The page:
In some car accidents, more than one driver is at fault. Negligence claims are a legal method of assigning fault for the injuries that result from car accidents or other incidents, and comparative fault may be used to determine each party's fault.
Drivers have a duty of care to other road users, and when they fail to fulfill that duty, they could be liable for resulting injuries. When more than one driver in an accident does not uphold this duty of care, the application of comparative negligence in a lawsuit is based on the percentage of each driver's fault in the accident. This means that a driver can file a lawsuit against another driver even if the plaintiff driver contributed to the crash.
For example, if the plaintiff suffered injuries in the car crash, the amount that the individual could recover for damages is reduced according to the percentage of the individual's fault. In situations where more than two people were at fault, the application of comparative fault means that responsibility for the collision is spread among all of them in proportion to their proven fault.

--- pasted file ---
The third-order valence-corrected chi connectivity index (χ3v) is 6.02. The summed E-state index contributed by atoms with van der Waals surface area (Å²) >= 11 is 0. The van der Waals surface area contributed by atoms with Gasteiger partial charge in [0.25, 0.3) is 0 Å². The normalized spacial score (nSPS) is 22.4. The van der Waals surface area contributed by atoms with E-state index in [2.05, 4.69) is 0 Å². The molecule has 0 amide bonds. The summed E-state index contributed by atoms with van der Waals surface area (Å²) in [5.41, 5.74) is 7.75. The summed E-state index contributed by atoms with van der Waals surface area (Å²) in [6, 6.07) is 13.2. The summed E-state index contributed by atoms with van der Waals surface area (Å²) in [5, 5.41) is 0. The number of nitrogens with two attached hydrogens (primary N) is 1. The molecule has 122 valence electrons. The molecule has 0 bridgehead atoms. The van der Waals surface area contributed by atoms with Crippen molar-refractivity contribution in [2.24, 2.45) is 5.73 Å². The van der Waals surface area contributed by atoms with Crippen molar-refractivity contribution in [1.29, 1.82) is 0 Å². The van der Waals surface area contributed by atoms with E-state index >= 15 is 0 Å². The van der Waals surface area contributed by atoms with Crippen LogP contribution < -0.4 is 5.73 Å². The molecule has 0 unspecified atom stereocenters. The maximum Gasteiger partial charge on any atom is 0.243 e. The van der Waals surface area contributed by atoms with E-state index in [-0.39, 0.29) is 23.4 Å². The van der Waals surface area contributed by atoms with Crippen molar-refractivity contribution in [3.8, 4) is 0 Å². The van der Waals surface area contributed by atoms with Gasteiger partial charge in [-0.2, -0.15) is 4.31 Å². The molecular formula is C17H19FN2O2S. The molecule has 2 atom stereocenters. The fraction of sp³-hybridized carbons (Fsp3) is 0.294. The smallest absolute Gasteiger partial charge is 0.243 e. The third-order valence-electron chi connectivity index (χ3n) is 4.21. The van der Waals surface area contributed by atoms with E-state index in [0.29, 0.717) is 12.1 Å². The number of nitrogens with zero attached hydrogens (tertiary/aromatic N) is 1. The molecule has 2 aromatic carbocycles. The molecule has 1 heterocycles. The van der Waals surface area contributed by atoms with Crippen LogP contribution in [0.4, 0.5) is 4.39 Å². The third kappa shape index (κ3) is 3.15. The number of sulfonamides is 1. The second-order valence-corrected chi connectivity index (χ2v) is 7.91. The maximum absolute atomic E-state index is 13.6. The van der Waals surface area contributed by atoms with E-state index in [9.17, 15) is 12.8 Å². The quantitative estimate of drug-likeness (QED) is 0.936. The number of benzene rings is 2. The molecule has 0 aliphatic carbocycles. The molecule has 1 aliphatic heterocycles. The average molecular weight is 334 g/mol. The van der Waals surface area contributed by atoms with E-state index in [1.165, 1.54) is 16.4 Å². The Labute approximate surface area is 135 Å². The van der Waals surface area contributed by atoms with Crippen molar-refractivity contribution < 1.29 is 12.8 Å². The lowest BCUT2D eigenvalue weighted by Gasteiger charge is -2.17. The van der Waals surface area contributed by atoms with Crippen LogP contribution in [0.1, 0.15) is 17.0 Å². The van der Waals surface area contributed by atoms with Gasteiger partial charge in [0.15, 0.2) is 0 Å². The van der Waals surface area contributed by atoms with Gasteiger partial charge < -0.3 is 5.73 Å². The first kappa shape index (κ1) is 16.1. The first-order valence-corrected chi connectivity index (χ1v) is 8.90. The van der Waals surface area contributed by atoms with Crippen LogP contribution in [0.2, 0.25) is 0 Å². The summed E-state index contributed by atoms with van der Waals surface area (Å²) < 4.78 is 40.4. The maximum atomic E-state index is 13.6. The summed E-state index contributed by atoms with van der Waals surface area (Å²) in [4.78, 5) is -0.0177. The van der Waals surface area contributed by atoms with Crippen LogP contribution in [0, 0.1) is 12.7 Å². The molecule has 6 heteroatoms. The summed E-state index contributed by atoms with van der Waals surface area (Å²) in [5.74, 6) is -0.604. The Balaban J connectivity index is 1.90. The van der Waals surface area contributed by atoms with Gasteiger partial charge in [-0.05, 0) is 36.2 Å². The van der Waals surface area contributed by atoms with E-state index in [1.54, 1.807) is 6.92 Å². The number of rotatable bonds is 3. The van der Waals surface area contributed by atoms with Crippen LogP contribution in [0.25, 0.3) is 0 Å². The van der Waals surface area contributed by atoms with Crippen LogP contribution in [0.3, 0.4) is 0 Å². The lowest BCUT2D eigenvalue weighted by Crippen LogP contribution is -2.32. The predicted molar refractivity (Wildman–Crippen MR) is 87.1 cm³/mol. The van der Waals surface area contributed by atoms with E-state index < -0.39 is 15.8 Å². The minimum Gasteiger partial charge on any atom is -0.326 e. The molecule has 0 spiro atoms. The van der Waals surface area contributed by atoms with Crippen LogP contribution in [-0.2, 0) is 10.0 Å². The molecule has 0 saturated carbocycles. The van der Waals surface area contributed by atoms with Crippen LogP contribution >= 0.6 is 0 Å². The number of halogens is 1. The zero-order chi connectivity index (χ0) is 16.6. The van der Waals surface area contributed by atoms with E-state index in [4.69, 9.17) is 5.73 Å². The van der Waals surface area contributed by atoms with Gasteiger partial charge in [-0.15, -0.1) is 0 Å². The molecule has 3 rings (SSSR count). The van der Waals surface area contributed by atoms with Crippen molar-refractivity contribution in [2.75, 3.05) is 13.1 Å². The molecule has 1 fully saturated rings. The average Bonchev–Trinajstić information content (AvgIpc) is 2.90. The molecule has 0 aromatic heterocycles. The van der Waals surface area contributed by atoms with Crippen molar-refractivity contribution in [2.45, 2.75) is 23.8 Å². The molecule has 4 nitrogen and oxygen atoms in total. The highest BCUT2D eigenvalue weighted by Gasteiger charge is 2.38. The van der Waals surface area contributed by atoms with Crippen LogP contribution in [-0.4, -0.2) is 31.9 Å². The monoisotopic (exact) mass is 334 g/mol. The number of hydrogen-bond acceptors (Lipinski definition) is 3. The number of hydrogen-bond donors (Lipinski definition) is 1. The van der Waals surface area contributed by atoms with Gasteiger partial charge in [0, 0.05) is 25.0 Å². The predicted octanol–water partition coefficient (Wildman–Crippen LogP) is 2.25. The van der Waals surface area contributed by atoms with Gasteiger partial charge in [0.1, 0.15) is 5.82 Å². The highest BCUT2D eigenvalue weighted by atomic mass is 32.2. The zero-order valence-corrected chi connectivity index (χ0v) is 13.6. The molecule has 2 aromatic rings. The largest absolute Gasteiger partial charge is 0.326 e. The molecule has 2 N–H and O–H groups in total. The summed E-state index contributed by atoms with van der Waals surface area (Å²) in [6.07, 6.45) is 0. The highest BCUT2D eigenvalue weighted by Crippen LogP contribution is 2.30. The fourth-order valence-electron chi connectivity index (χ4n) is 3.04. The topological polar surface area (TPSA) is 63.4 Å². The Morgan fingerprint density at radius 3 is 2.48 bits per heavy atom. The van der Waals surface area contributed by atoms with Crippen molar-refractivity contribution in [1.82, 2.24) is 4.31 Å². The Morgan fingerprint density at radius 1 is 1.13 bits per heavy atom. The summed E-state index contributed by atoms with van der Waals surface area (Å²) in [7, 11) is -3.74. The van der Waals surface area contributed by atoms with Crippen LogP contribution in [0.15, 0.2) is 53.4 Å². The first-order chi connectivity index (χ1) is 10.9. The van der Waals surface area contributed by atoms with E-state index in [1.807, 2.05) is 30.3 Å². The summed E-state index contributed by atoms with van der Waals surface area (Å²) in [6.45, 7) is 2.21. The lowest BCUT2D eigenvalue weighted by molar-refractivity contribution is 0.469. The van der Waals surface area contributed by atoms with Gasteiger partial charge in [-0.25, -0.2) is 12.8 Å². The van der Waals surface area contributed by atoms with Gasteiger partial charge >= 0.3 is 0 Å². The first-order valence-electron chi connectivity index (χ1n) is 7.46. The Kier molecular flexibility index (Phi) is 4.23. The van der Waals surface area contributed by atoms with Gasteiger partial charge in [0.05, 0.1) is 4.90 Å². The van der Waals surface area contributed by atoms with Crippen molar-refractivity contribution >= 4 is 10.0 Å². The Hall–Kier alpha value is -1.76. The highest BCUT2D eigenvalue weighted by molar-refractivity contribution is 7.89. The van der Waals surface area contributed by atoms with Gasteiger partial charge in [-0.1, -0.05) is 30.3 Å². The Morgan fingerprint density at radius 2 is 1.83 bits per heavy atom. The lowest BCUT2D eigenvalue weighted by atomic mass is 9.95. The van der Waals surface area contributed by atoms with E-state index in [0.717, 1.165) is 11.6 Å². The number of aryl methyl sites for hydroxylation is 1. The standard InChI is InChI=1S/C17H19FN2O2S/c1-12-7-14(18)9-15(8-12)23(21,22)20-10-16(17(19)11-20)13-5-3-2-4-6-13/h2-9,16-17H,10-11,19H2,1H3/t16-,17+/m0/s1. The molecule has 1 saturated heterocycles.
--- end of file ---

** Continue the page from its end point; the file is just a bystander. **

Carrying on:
An example of comparative negligence in a car accident might be driver one not using a turn signal for a left-hand turn, driver two speeding and driver three not leaving enough space behind driver one. The driver turning left could file a claim against the other two drivers, seeking damages of $100,000. The jury determines the percentage of fault for each of the drivers, which could be 10 percent for driver one, 30 percent for driver three and 60 percent for driver two. If the sought after damages are awarded, driver one recovers $90,000.
It may not be clear to some drivers how much they could be held liable for the cause of car accidents. Before filing claims, drivers may talk to personal injury lawyers about how much fault they might be assigned.